Almost before 140224_pol_jindal_malloy_mi_wgJindal could finish speaking Malloy swooped in to defend the Democrat minimum wage agenda by inarticulately accusing Jindal of inappropriately inserting “partisan politics” into the mix. Since then many left leaning news outlets have accused Jindal of “breaching protocol” at the RGA event.

To the inquisitive observer this accusation may appear a bit hypocritical. When you really look at it, hasn’t Malloy’s party been the vanguard of partisan divisiveness? After all, it was Democrats who developed a healthcare law behind closed doors that not one Republican in the House voted for. It was Democrats who wouldn’t budge on any budget cuts and eventually initiated a demagogued partial government shutdown. It was the leader of the Democrats, President Barak Obama, who told the American people that he will push forward with the Democrat agenda by hook or by crook, and then told a visiting Francois Hollande that he has the privilege of breaking protocol and doing whatever he wants. Hardly sounds like the epitome of pragmatism.

Why then should Republicans be held to some higher standard of bi-partisanship? The President and his allies –Dan Malloy being one of the closest- have taken every opportunity to slight and defame the Republican agenda. Republicans have unjustly been called racists, homophobes, Islamaphobes, anti-poor, anti-working etc. for years now. Yet when Bobby Jindal, who holds a leadership position in the Republican Governors Association, offers some legitimate concerns and possible solutions he is bullied for “breaking protocol.”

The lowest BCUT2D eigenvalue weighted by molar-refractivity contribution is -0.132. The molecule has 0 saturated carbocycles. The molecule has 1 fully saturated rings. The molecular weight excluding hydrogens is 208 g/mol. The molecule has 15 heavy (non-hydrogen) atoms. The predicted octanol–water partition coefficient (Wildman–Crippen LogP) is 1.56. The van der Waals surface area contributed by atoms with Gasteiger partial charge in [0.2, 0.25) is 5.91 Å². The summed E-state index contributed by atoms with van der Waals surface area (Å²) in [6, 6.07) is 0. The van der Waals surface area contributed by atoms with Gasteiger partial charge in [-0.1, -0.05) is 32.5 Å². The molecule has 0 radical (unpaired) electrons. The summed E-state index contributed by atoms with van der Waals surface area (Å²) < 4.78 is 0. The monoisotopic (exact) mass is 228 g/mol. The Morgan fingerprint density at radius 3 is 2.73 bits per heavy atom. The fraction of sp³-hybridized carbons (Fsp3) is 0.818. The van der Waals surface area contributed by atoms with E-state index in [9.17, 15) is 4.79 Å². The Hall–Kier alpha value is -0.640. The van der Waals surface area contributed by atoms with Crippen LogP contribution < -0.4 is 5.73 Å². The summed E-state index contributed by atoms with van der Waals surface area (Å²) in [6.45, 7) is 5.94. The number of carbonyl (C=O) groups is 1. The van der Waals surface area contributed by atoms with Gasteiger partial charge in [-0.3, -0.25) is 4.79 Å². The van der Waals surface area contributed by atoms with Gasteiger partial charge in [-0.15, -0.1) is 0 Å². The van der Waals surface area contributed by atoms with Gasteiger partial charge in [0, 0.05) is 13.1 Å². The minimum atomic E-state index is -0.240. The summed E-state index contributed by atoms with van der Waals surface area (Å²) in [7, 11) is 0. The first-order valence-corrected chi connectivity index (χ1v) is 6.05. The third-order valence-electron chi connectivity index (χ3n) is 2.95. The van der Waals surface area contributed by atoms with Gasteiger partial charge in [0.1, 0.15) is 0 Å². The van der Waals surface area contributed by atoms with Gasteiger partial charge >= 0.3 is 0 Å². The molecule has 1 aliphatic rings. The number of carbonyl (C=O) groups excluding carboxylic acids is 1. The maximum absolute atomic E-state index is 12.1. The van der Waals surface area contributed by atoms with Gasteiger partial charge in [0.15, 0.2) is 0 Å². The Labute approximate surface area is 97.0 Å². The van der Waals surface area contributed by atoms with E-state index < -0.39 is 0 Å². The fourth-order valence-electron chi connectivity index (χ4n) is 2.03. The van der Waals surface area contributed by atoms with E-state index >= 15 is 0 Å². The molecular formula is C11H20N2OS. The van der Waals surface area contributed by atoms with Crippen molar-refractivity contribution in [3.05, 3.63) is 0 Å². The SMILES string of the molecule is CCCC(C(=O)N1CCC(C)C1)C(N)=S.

Malloy would have none of it. How dare an opposition leader break protocol and criticize a President who brags about breaking protocol? In Malloy and Obama’s world the opposition is shouted down and defamed for trying to voice its concerns. Is that not why Obama attempted to send FCC police into news rooms and television stations across the land?

Jindal’s rant against increased minimum wage was founded in concerns known to all who study its effects and instead of addressing these concerns the Left has dubbed Jindal as a blabbering jerk. Meanwhile the CBO has estimated that an increase in the federal minimum wage would result in the loss of half a million jobs. With unemployment being American’s top priority shouldn’t we cheer on someone who will challenge the regime on these issues, or have Republicans been relegated to a  content minority?

As this country continues to struggle economically and the fallacies and lies of this administration’s agenda are continually exposed, Malloy and the Democrats have taken on an obvious mission; protect the movement, protect the king.

Photo Courtesy of ABC

Andrew is a political science major at CCSU, a tax consultant with Alternate Tax Solutions and a veteran of the United States Marine Corps 

0Delauro Celebrates as Obama Perpetuates Gender Gap Myth during SOTU

Anyone who watched Tuesday’s State of the Union address may have noticed a colorfully clad Rosa Delauro (D-3rd District) jumping for joy and high fiving fellow lawmakers at a particular point in the President’s speech.